"We have been putting forward our demands for the last five years," said Tapan Sen, general secretary of the Centre of Indian Trade Unions. "But over the last year no minister has even met the trade unions."

Union leaders came up with their latest list of demands in March 2016, and it included government-provided social security and health care and raising the minimum wage from 6,396 rupees per month, or about $96 per month, to 18,000 rupees.

Photo by Dibyangshu Sarkar/AFP/Getty Images.

The best they got in terms of negotiation this time around was when Indian Finance Minister Arun Jaitley countered with an offer of a 9,100 rupee minimum wage, or about $136 per month — to which the union reps understandably said, "No deal."

Again: Sound familiar?

Labor Day in the U.S. and International Workers' Day across the globe have been around since the 1880s.

And while we've come a long way, workers around the world are still fighting for the same rights to basic decency in 2016.

The grievances of the Indian laborers who participated in this epic strike are not so different from the issues we're dealing with right here in America, from health care reform to the Fight for $15 to parental leave and beyond, all to satisfy the supposed economic stimuli of offshore funds and top-earner tax cuts that never, ever trickle down.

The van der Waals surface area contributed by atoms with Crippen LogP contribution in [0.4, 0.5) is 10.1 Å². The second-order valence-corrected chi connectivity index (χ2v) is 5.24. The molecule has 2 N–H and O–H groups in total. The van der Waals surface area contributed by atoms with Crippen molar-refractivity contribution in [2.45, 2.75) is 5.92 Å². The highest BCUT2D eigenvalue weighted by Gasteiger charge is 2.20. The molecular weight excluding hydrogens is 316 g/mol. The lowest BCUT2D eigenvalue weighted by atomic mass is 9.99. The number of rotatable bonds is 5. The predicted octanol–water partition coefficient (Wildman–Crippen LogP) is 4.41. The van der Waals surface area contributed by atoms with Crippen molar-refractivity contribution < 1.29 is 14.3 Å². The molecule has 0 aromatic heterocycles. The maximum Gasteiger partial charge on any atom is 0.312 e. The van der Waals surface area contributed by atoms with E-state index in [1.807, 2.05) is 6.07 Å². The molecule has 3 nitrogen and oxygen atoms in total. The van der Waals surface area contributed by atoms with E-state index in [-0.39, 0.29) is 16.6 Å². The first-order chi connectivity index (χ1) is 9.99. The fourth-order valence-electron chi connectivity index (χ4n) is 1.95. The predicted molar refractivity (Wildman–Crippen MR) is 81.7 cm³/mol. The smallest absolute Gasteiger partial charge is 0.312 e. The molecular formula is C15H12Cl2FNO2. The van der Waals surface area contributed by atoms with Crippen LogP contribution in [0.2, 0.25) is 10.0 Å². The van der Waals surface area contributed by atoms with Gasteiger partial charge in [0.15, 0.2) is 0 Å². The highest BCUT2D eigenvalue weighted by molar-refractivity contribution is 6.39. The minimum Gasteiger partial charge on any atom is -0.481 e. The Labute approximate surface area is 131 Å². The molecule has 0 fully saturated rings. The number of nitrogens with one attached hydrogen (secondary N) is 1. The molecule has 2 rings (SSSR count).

Photo by Chandan Khanna/AFP/Getty Images.

These same struggles have happened, and keep happening, all across the world.

It's so common that even if you had watched cable news networks over Labor Day weekend, you probably wouldn't have seen anything significant about the labor strike.

Some people might even say that such an event isn't newsworthy anymore if it's the same thing that's been going on for so many years. But I say that's exactly why we should stand in solidarity with the workers in India: If their demands are met, then there's more hope for the rest of us. That is, after all, the whole power of a union.